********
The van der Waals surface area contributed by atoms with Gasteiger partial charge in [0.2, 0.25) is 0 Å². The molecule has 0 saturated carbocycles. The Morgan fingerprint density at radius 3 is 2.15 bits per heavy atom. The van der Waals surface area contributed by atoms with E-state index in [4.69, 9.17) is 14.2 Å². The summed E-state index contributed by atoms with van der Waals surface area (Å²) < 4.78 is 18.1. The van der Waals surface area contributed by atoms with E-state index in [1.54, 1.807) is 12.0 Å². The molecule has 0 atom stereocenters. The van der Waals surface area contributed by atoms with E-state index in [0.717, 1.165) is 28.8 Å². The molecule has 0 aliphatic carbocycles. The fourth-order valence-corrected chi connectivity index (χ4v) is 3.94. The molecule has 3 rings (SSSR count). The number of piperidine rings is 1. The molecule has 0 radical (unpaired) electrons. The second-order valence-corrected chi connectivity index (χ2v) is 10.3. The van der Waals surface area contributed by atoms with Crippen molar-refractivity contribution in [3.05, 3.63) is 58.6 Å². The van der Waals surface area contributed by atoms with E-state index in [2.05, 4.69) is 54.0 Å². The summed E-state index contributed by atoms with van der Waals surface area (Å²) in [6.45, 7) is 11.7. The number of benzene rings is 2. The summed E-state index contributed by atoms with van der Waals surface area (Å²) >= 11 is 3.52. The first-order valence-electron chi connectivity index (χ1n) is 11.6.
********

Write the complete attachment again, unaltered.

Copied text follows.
The van der Waals surface area contributed by atoms with Gasteiger partial charge in [0.2, 0.25) is 0 Å². The molecule has 0 saturated carbocycles. The Morgan fingerprint density at radius 3 is 2.15 bits per heavy atom. The van der Waals surface area contributed by atoms with E-state index in [4.69, 9.17) is 14.2 Å². The summed E-state index contributed by atoms with van der Waals surface area (Å²) < 4.78 is 18.1. The van der Waals surface area contributed by atoms with E-state index in [1.54, 1.807) is 12.0 Å². The molecule has 0 atom stereocenters. The van der Waals surface area contributed by atoms with E-state index in [0.717, 1.165) is 28.8 Å². The molecule has 0 aliphatic carbocycles. The fourth-order valence-corrected chi connectivity index (χ4v) is 3.94. The molecule has 3 rings (SSSR count). The number of piperidine rings is 1. The molecule has 0 radical (unpaired) electrons. The second-order valence-corrected chi connectivity index (χ2v) is 10.3. The van der Waals surface area contributed by atoms with Crippen molar-refractivity contribution in [3.05, 3.63) is 58.6 Å². The van der Waals surface area contributed by atoms with E-state index in [2.05, 4.69) is 54.0 Å². The summed E-state index contributed by atoms with van der Waals surface area (Å²) in [6.45, 7) is 11.7. The number of benzene rings is 2. The summed E-state index contributed by atoms with van der Waals surface area (Å²) >= 11 is 3.52. The first-order valence-electron chi connectivity index (χ1n) is 11.6.